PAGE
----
The firm was a joint venture by men and women of vision from the Hehir and Henderson families in Kilkenny City, including the late Joe Hehir, Des and Mary Hehir and Paddy Henderson.

In its heyday, Remoulds was one of Kilkenny’s best employers.

Many will have reasons to remember Eamon Hehir with fondness and respect.


Some will have enjoyed a Guinness or two with him, others will have played soccer with or against him and there will be those who will have worked with Eamon in Fit.

All will miss him and treasure his memory but a chain of love that was the wonderful relationship he enjoyed with his immediate family and in-laws will never be broken.

Love was a two-way street in the Hehir family home and extended to the homesteads of Eamon’s brothers, sisters, grandchildren, great grandchildren, nieces, nephews and myriad others.

All delighted in having him as a relative but perhaps more importantly, as a friend.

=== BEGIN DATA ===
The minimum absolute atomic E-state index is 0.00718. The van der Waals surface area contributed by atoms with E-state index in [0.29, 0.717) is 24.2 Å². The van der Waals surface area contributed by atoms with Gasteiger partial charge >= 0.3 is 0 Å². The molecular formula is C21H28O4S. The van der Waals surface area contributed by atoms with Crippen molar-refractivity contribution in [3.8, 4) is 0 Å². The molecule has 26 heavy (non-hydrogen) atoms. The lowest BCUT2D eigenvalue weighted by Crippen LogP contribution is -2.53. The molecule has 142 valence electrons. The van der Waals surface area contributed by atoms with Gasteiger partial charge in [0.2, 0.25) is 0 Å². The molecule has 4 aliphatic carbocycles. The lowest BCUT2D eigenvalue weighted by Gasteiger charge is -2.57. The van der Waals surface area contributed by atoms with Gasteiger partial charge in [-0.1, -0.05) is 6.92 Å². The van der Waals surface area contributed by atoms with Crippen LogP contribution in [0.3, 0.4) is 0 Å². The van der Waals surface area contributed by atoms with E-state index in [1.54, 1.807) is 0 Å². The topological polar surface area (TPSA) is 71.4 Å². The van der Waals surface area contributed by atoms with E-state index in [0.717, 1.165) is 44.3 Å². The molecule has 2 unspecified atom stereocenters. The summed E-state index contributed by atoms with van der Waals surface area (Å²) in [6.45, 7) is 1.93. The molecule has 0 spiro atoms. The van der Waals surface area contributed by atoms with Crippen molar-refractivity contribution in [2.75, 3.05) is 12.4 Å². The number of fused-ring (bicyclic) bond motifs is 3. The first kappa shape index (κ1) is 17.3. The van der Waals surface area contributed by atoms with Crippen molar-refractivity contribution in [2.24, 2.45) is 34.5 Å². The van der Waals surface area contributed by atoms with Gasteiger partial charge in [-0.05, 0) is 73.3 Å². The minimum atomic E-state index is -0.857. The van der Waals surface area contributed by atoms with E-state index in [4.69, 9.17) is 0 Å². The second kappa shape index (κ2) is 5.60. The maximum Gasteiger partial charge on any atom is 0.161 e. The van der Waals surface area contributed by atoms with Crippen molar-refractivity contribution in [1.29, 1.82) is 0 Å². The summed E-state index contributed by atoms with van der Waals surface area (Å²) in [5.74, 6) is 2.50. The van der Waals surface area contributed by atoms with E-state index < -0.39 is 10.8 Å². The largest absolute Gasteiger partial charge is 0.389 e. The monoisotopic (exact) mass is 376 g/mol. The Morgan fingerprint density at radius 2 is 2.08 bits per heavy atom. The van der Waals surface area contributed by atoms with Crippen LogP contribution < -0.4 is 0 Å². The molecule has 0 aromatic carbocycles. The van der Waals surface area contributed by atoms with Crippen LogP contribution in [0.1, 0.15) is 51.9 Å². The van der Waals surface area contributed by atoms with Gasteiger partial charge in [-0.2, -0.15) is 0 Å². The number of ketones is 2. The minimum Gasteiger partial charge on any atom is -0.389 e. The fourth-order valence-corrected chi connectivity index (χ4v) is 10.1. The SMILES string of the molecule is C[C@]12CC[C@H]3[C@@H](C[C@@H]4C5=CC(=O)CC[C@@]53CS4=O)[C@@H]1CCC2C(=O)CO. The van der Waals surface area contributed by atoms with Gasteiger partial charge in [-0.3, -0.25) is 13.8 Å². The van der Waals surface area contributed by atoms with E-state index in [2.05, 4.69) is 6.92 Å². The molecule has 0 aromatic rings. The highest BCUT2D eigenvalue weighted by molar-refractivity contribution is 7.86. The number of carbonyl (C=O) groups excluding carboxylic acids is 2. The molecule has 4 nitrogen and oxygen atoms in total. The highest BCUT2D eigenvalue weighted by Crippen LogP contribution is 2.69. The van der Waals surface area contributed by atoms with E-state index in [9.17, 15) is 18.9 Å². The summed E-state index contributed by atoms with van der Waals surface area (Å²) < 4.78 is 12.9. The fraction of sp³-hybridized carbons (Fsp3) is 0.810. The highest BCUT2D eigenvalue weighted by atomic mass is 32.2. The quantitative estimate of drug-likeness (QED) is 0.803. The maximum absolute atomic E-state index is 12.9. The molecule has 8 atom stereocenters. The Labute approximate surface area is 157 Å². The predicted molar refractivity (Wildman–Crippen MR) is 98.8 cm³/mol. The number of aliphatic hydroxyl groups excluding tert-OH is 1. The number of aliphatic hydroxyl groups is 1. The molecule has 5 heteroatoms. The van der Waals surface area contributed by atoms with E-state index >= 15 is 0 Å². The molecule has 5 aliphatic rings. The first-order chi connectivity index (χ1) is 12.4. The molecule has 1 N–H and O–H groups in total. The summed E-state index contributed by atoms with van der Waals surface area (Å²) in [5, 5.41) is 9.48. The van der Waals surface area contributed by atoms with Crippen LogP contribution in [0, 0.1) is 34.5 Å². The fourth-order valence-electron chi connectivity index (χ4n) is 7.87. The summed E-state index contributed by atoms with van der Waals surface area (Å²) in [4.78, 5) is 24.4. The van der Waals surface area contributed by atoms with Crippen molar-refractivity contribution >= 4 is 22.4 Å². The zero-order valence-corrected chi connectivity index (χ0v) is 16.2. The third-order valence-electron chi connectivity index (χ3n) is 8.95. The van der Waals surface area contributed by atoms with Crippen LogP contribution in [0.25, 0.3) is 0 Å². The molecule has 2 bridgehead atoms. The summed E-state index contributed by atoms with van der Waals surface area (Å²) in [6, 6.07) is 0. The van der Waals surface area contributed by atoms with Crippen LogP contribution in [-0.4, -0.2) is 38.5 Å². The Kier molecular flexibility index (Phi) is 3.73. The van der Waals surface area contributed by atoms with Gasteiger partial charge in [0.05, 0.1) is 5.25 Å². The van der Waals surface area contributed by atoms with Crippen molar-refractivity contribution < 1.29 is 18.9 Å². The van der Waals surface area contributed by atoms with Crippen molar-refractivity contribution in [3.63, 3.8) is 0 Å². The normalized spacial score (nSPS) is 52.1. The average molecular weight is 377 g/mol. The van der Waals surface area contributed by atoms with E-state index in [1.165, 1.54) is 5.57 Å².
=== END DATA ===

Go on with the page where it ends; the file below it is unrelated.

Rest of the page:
His daughters in particular will console themselves as they reminisce on the years of joy they savoured with loving parents.

There is no end to a path of love and the girls will be happy that their parents will always be with them in spirit.

The rest of us had the privilege of being friends with a man who was genuine and true.

Offertory gifts during Mass included a soccer ball, family photo and seaside picture, a hurley and a newspaper.

Gifts were brought to the altar by great grandchildren, Zak and Alanna Hehir who lived with Eamon (seaside picture): great grandchildren Fionn and Neasa O’Keeffe (Bread and Wine); Eamon’s sister, Mary (family photo); son-in-law, Eric O’Keeffe (soccer ball and hurley)

The newspaper was delivered, as it had been every day to Eamon’s home by his sister-in-law, Alicia Slattery.

Perhaps the newspaper was symbolic as the funeral marked the end of an era, the final paragraph of a wonderful life that included many exciting chapters.